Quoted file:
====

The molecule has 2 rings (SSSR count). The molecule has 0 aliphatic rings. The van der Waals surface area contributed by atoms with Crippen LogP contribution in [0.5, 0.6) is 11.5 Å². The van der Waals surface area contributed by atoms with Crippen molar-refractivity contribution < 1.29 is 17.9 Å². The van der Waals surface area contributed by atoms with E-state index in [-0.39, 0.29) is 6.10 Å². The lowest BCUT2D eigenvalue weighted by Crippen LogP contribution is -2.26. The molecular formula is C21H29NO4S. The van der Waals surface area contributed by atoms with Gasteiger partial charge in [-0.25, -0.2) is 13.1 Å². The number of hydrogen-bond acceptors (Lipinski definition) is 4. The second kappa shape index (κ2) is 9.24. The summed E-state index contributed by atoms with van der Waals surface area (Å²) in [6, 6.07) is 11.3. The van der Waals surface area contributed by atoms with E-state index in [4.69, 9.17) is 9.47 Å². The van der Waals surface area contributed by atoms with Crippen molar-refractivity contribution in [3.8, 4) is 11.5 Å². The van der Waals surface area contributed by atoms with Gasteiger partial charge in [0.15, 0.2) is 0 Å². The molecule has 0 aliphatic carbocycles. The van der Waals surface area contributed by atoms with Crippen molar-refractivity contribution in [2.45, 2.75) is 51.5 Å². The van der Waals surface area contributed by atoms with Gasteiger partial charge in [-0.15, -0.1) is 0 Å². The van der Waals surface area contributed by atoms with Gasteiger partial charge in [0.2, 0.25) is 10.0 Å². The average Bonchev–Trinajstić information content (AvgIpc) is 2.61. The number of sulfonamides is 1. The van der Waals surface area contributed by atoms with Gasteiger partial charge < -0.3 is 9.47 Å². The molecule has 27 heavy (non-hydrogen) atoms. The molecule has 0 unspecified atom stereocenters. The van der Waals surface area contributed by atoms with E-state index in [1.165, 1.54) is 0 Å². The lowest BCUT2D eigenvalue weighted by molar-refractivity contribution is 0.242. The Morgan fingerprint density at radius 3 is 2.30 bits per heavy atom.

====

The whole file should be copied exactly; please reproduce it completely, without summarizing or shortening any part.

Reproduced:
The molecule has 2 rings (SSSR count). The molecule has 0 aliphatic rings. The van der Waals surface area contributed by atoms with Crippen LogP contribution in [0.5, 0.6) is 11.5 Å². The van der Waals surface area contributed by atoms with Crippen molar-refractivity contribution < 1.29 is 17.9 Å². The van der Waals surface area contributed by atoms with E-state index in [-0.39, 0.29) is 6.10 Å². The lowest BCUT2D eigenvalue weighted by Crippen LogP contribution is -2.26. The molecular formula is C21H29NO4S. The van der Waals surface area contributed by atoms with Gasteiger partial charge in [-0.25, -0.2) is 13.1 Å². The number of hydrogen-bond acceptors (Lipinski definition) is 4. The second kappa shape index (κ2) is 9.24. The summed E-state index contributed by atoms with van der Waals surface area (Å²) in [6, 6.07) is 11.3. The van der Waals surface area contributed by atoms with E-state index in [4.69, 9.17) is 9.47 Å². The van der Waals surface area contributed by atoms with Crippen molar-refractivity contribution in [3.8, 4) is 11.5 Å². The van der Waals surface area contributed by atoms with Gasteiger partial charge in [0.15, 0.2) is 0 Å². The molecule has 0 aliphatic carbocycles. The van der Waals surface area contributed by atoms with Crippen molar-refractivity contribution in [2.45, 2.75) is 51.5 Å². The van der Waals surface area contributed by atoms with Gasteiger partial charge in [-0.15, -0.1) is 0 Å². The van der Waals surface area contributed by atoms with Gasteiger partial charge in [0.2, 0.25) is 10.0 Å². The average Bonchev–Trinajstić information content (AvgIpc) is 2.61. The number of sulfonamides is 1. The van der Waals surface area contributed by atoms with Gasteiger partial charge < -0.3 is 9.47 Å². The molecule has 27 heavy (non-hydrogen) atoms. The molecule has 0 unspecified atom stereocenters. The van der Waals surface area contributed by atoms with E-state index in [1.165, 1.54) is 0 Å². The lowest BCUT2D eigenvalue weighted by molar-refractivity contribution is 0.242. The Morgan fingerprint density at radius 3 is 2.30 bits per heavy atom.